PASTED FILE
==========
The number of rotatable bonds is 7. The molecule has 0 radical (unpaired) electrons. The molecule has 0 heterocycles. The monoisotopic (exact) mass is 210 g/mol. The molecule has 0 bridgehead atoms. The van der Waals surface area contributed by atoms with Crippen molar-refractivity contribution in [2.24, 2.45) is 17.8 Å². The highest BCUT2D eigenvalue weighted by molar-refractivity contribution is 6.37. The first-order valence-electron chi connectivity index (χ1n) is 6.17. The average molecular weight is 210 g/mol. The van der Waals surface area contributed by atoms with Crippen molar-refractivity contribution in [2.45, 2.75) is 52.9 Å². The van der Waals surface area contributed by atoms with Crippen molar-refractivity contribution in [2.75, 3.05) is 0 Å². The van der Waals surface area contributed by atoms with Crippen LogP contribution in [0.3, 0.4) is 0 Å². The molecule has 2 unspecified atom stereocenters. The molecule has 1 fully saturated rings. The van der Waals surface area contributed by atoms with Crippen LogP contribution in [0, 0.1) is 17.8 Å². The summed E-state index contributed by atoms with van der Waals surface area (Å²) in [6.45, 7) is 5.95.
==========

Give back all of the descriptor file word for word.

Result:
The number of rotatable bonds is 7. The molecule has 0 radical (unpaired) electrons. The molecule has 0 heterocycles. The monoisotopic (exact) mass is 210 g/mol. The molecule has 0 bridgehead atoms. The van der Waals surface area contributed by atoms with Crippen molar-refractivity contribution in [2.24, 2.45) is 17.8 Å². The highest BCUT2D eigenvalue weighted by molar-refractivity contribution is 6.37. The first-order valence-electron chi connectivity index (χ1n) is 6.17. The average molecular weight is 210 g/mol. The van der Waals surface area contributed by atoms with Crippen molar-refractivity contribution in [2.45, 2.75) is 52.9 Å². The van der Waals surface area contributed by atoms with Crippen molar-refractivity contribution in [2.75, 3.05) is 0 Å². The van der Waals surface area contributed by atoms with Crippen LogP contribution in [0.3, 0.4) is 0 Å². The molecule has 2 unspecified atom stereocenters. The molecule has 1 fully saturated rings. The van der Waals surface area contributed by atoms with Crippen LogP contribution in [0, 0.1) is 17.8 Å². The summed E-state index contributed by atoms with van der Waals surface area (Å²) in [6.45, 7) is 5.95.